a Jagmeet Singh-led government will:

Adopt a National Public Transit Strategy: Canada is still the only country in the G8 without a national transit program and people across Canada are looking for more affordable, reliable, and accessible public transit options. Congestion in our urban centres is hurting both our economy and our environment. A Jagmeet Singh-led government will implement a National Public Transit Strategy that will provide the long term and predictable funding for public transit that cities and communities across the country are seeking.

This appears under the “Carbon Emission Reduction” section. Good.

Now perhaps some of the dippers who read this blog can explain to me how a leader can impose his will on the rest of the party. I come from a UK Labour Party background where policy commitments of this kind have to be endorsed by the annual Party conference (convention in North American parlance). While a leader can espouse a policy, it is the membership at large which determines policy. And if you have a taste for such things try a search for “Clause Four” to see where that leads to.

I am, as I said, heartened by this commitment. But to what extent is this reflective of what the party rank and file actually want? Aren’t the big supporters of the NDP the union members in the car industry?  Isn’t that where most of the big bucks come from in the national party? 

The last bit has been deleted in response to a comment.

Written by Stephen Rees

October 1, 2017 at 7:34 pm

“Watermelon” wants free transit

leave a comment »

Straight picture

There are a lot of nice photos of Mary Jean “Watermelon” Dunsdon and a nice old bus in the Straight. I replied under the article but decided I should post here too. Not that I need to write much more

“she’s traded in her bikini for a business licence”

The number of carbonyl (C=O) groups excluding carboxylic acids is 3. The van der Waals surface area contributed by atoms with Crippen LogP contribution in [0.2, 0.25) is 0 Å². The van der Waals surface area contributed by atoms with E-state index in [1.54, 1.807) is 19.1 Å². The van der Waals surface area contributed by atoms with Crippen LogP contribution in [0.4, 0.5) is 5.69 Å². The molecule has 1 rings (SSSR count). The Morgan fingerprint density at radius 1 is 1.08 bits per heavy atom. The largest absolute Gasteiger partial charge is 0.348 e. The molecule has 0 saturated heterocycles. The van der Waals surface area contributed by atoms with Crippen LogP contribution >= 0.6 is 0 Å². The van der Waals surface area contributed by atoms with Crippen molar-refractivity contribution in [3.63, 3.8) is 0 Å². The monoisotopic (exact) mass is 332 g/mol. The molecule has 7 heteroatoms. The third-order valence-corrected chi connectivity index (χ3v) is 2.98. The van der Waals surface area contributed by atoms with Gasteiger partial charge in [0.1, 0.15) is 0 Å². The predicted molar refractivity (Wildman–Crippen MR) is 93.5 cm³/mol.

Erm, I don’t think so. Wreck beach is not the sort of place where people wear bikinis, is it. And her famous Georgia Straight front cover picture doesn’t have her wearing a bikini either.

watermelon

As for free transit, we have been around this argument several times over the years

https://stephenrees.blog/…/a-case-for-free-transit-in…/

https://stephenrees.blog/2008/03/31/free-transit/

https://stephenrees.blog/2007/12/20/free-ride/

And just to show I’m not the only one who thinks this idea is far from “sensible”.

https://thetyee.ca/News/2007/07/30/FareFree6/

The way to get more people using transit is to increase service – and make what you do provide more reliable. That means more trains and buses – and put the buses is exclusive bus lanes. Put a camera in the front of every bus, and paint the bus lane red, then the operator just clicks the button every time the bus gets behind a vehicle that is not a bus. Use the ticket revenue from that to buy even more buses. But you cannot afford to give up 50% of current revenues if you want to increase service.

By the way the City has no power to make transit free – but there is a great deal it could do to give buses priority on Vancouver’s streets.

I think we would be better off with Pete Fry on council.

344046049_dc52519e04_o

Seven Sisters Road by “sarflondonunc” on flickr

Written by Stephen Rees

September 26, 2017 at 3:27 pm

Should the rich be taxed more? A new paper shows unequivocally yes

leave a comment »

This Guardian post from Sunday covers the ground that can’t be in a ten minute radio interview. The toll removal commitment made by the NDP was not accompanied by any discussion of how the required funds would be found. The money raised by bridge tolls will now come from the provincial budget – stayed tuned for that announcement.